Upon review of the findings and recommendations of the hearing committee and the disciplinary board, and after consideration of the record filed herein, it is the decision of the court that the name of Russell Alan Chaney be stricken from the roll of attorneys, and that his license to practice law in the State of Louisiana be revoked. Respondent is assessed with all costs and expenses of these proceedings in accordance with Supreme Court Rule XIX, § 10.1.
1. On January 31, 1997, this court placed respondent on interim suspension, based on his conviction for possession of cocaine. In re Chaney, 96-0298 (La.1/31/97), 687 So.2d 393.
2. Mr. Morgan was apparently granted an out-of-time appeal; however, he lacks the funds to hire new counsel.
3. The record reveals respondent committed the offense on June 20, 1990, and a Bill of Information was issued on July 31, 1990, alleging the possession of cocaine in violation of La.R.S. 40:967 C. Respondent entered a plea of guilty on November 4, 1991. For reasons not explained in the record, respondent was not sentenced until March of 1995. However, that sentence was vacated and respondent was resentenced on September 6, 1995.
4. Rule 1.3 (failure to act with reasonable diligence and promptness in representing a client); Rule 1.4 (failing to keep a client reasonably informed about the status of a matter and failing to properly comply with reasonable requests for information); Rule 8 .4(c) (engaging in conduct involving dishonesty, fraud, deceit, or misrepresentation); 8.4(d) (engaging in conduct which is prejudicial to the administration of justice); and Rule 8.4(a) (violating the Rules of Professional Conduct).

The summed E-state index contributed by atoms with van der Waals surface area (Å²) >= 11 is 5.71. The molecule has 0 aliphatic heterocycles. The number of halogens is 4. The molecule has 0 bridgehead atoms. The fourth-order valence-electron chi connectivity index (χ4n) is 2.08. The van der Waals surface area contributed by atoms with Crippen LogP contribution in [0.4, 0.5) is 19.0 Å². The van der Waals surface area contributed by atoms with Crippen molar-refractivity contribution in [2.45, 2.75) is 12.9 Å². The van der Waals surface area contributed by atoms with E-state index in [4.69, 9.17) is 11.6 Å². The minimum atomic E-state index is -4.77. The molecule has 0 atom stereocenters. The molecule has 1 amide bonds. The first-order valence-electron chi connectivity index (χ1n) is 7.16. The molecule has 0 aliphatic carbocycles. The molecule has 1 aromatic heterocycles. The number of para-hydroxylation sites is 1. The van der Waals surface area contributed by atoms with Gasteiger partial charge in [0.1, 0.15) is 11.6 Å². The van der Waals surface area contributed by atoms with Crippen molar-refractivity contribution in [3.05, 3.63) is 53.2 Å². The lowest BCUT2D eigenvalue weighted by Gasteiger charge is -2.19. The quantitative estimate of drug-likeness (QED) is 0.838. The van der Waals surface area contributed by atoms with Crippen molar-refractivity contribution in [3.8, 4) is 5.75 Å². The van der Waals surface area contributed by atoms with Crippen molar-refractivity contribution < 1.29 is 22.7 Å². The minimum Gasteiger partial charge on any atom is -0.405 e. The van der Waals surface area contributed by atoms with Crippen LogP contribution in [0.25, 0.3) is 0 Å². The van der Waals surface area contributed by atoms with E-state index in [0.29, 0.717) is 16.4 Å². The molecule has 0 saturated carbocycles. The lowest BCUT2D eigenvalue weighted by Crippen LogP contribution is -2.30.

5. Rule 1.1 (failure to provide competent representation); Rule 1.3 (failure to use reasonable diligence and promptness in the representation of a client); Rule 1.4 (failure to keep a client reasonably informed); Rule 1.5(f)(6) (failure to return an unearned fee); Rule 1.16 (failure to return a client's file upon termination of employment); Rule 1.15 (failure to keep the funds of a client separate from those of an attorney and conversion of funds to one's own use, as well as a failure to provide an accounting); Rule 8.4(b) (the commission of a criminal act, especially one that reflects adversely on the lawyer's honesty, trustworthiness, or fitness as a lawyer in other respects); Rule 5.5(a) (engaging in the unauthorized practice of law); and Rule 8.4(a) (violating or attempting to violate the Rules of Professional Conduct).
6. Prior to oral argument, the disciplinary board panel reviewed a letter from respondent in which he had requested additional time “to prepare ․ final pleadings and ․ theories of defense .” The panel determined it was appropriate to proceed with oral arguments without respondent's appearance, as respondent had actual notice of the charges pending against him, as evidenced by his responses filed in the record. It noted that respondent likely did not appear at the hearing before the hearing committee due to his incarceration in the Ascension Parish Prison on charges of bank fraud. However, the board concluded respondent had actual notice of the charges against him, as evidenced by his responses filed in the record.
PER CURIAM. * FN* Johnson, J. not on panel. Rule IV, Part II, § 3.